The group, growing slowly toward 200, stood in mud and snow near a softball backstop at the park’s northwest corner on 1300 East. An impromptu podium had been set up with a scratchy P.A. system. A young woman with a nice voice led the protestors in several verses of “Amazing Grace.” Above her head, attached to the backstop was hung a placard quoting Mahatma Gandhi: “Poverty is the worst form of violence.”


Of course, the Kensington Welfare Rights Union, JEDI and Citizen Activist Network are not the only groups using the Olympics in an effort to get their message across. The previous day in downtown Salt Lake City, about 250 people marched down 400 South and then north to Pioneer Park to call attention to the persecution in Mainland China of the practitioners of Falung Gong.


Most of the demonstrators spoke only dialects of Chinese. But Canadian Carole Collard from British Columbia explained that she had come to Salt Lake City for several days to demonstrate with the group. “It’s important for the whole world to know that the Chinese government is spreading lies to make Falun Gong appear as something it is not.”


Collared noted that the Falun Gong tradition emphasizes truthfulness, compassion and forbearance.


The Falun Gong marchers could not have been more peaceful. They smiled and waived at passing traffic. But like the Kensington and JEDI protest, there was scant attention from Salt Lake City’s mainstream news media—electronic or print. Outside of animal rights activists, apparently, protestors aren’t part of Olympic coverage.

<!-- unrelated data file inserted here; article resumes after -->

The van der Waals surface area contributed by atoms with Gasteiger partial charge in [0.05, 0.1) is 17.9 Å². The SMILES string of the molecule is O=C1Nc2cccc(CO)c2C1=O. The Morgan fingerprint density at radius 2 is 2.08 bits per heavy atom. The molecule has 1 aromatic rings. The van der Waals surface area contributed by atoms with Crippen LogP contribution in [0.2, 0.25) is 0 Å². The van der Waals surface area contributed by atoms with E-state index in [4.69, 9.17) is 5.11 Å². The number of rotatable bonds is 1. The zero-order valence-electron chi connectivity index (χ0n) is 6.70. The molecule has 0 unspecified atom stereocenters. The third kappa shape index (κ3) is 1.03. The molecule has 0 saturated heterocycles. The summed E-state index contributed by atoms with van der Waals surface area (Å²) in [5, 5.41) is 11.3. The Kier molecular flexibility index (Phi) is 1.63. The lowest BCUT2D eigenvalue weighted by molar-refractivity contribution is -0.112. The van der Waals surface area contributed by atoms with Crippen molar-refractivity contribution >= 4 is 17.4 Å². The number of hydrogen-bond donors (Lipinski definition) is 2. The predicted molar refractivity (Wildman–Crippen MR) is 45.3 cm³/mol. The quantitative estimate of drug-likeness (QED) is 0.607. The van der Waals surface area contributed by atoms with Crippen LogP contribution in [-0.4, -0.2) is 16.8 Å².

That is probably something Jianping Qui, who now lives in New York City, didn’t count on. “This is a good opportunity to show people all over the world that this is a very peaceful tradition,” she explained, crossing 300 West to the park.


Was this what the Deseret News editorial board argued should not be allowed to take place during the Olympics? Or perhaps they were more concerned about the Kensington people, whose march was halted and then walled off by an army of police officers in yellow Marker ski jackets as George W. Bush’s motorcade breezed down University Street toward the Opening Ceremonies. The president most likely didn’t see the banner carried by Honkala and Macri that asked him to wage a war on poverty. He probably didn’t hear the group chanting, “Hey, hey, ho-ho, poverty has got to go.” And undoubtedly, the president couldn’t have known that Honkala and Macri and three other women were arrested for attempting to carry their banner to the Opening Ceremonies. It just wasn’t part of the official Olympic script. Out of sight, out of mind. Salt Lake City’s TV news operations and daily newspapers apparently also understand that the Olympics are not for poor people.